It seems almost every  big culture-war battle of the moment—from "Critical Race Theory" to COVID mandates—is being fought in America's schools. Meanwhile, Democrats, anxious about a midterm rout driven by angry Republican parents, too often are conceding these battles to the right, adopting their rhetoric and their terms of debate, and have been for a long time—despite supposedly being the party of teachers' unions.  Does it have to be this way? 

We put that question, and many more, to our guest Jennifer Berkshire, the coauthor (with Jack Schneider) of A Wolf at the Schoolhouse Door and co-host of the education podcast Have You Heard.  Jennifer guides us through the recent history of conservatives' war on public education—fights over desegregation, the Reagan administration's A Nation at Risk, the "parents' rights" movement of the 1990s, Obama-era ed reform, and the CRT gag-orders sweeping the nation today. Along the way we tease out some illuminating contradictions in the right's nationalist coalition, which  seeks to cultivate a shared, sanitized story about American history while simultaneously dismantling the only system by which that narrative can be imposed. We also cast a critical eye on the triangulating, moderate Democrats who have utterly failed to provide a galvanizing, alternative message about the purpose of public education. As Jennifer makes brilliantly clear, the crisis of American education is real; the question is, who will be empowered to solve it? 

Further Reading:

Jennifer Berkshire and Jack Schneider, A Wolf at the Schoolhouse Door:  The Dismantling of Public Education and the Future of School (The New Press, November 2020)

Jennifer Berkshire, "The GOP Has Revived Its Obsession With Parents’ Rights," The New Republic, Dec 9, 2021

— "The GOP's Grievance Industrial Complex Invades the Classroom," The Nation, Oct 28, 2021

— "'Corporate Democrat Goes Down to Defeat in Virginia,'" The Nation, Nov 8, 2021

— "How Education Reform Ate the Democratic Party," The Baffler, Nov 17, 2017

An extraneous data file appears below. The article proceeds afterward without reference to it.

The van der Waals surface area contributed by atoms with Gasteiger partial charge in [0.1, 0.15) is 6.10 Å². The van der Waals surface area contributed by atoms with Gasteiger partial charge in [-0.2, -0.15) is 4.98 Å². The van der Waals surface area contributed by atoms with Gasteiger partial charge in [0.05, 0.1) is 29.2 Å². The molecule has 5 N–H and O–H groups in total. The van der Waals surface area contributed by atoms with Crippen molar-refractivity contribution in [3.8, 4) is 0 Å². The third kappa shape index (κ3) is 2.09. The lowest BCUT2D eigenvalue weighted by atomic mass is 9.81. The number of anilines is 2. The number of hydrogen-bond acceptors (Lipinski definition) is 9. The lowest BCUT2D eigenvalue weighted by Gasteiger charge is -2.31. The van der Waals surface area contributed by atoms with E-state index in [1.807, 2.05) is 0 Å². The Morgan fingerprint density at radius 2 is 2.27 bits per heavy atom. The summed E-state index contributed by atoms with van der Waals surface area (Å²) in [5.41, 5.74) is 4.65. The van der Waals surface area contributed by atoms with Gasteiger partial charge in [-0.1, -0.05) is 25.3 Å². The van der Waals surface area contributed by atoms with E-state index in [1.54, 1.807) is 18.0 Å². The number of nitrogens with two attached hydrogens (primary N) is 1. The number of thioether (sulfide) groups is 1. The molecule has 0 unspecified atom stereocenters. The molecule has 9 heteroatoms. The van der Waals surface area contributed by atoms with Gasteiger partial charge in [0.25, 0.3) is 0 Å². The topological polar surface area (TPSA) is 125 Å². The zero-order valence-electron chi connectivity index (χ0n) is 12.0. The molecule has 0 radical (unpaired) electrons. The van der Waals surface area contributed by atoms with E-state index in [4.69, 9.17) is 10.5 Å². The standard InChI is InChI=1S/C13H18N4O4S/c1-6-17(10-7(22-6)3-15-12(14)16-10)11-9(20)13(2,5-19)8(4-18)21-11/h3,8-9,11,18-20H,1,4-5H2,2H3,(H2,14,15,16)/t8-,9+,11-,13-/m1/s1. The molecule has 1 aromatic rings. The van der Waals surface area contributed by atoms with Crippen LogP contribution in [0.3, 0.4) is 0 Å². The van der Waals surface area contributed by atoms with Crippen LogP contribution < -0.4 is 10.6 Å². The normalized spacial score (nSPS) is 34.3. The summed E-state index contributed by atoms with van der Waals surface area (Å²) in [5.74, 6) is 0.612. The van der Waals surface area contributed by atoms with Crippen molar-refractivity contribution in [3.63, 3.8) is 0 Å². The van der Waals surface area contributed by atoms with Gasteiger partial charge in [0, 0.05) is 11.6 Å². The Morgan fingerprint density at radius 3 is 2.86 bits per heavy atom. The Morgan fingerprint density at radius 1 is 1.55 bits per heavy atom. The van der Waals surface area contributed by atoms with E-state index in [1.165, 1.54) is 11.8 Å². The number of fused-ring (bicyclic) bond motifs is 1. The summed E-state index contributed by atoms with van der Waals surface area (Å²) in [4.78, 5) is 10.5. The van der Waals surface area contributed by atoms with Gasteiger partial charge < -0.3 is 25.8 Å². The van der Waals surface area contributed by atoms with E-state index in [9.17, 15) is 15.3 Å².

Sam Adler-Bell, "Behind the Critical Race Theory Crackdown," The Forum, Jan 13, 2022

Sarah Jones, "We're Having the Wrong Conversation About Schools," New York Magazine, Jan 12, 2022

...and don't forget to subscribe on Patreon for access to all of Know Your Enemy's bonus episodes!

Jan 28, 2022
TEASER: Cancel Jay Caspian Kang (w/ Jay Caspian Kang)
00:01:59

Author, podcaster, and New York Times Magazine staff writer Jay Caspian Kang joins Matt and Sam for a spirited discussion of some treacherous topics: identity politics, critical race theory, and cancel culture (oh my!). Jay is our charming, intrepid guide to these touchy subjects, those that liberals and leftists are sometimes loath to engage, offering his idiosyncratic (though not contrarian!) takes on each — and inspiring some of our own.

Subscribe to Know Your Enemy on Patreon to listen to this bonus episode, and all of our bonus content: https://www.patreon.com/knowyourenemy 

Jan 21, 2022
Joan Didion, Conservative (w/ Sam Tanenhaus)
01:39:58

When Joan Didion died at the age of 87 in December, her early conservatism figured into a number of obituaries and commentaries, but was rarely discussed in detail. Matt and Sam turned to Sam Tanenhaus, William F. Buckley, Jr.'s biographer and knower of all things National Review, to discuss Didion's early writing for the magazine, her roots in California conservatism,  and how her politics changed—and didn't—over the course of her long career.  Along the way, they discuss why she loved Barry Goldwater and hated Ronald Reagan, why she finally stopped writing for National Review, and how she compares to other writers from that era—from Norman Mailer and Tom Wolfe to Gore Vidal and Garry Wills. 

Sources:

Joan Didion: 

"On Self-Respect,"  Vogue,  1961

I want to go ahead and do it,' (Review of Mailer), NYTimes, Oct 7, 1979

"The Lion King," (Review of Dinesh D'Souza), NYRB, Dec 18, 1997

"New York: Sentimental Journeys,"  NYRB, Jan 17, 1991. 

"John Wayne: A Love Song," Saturday Evening Post, 1965

Slouching Toward Bethlehem (1968)

The White Album  (1979)

Salvador (1983)

Political Fictions (2001)

Where I Was From  (2003)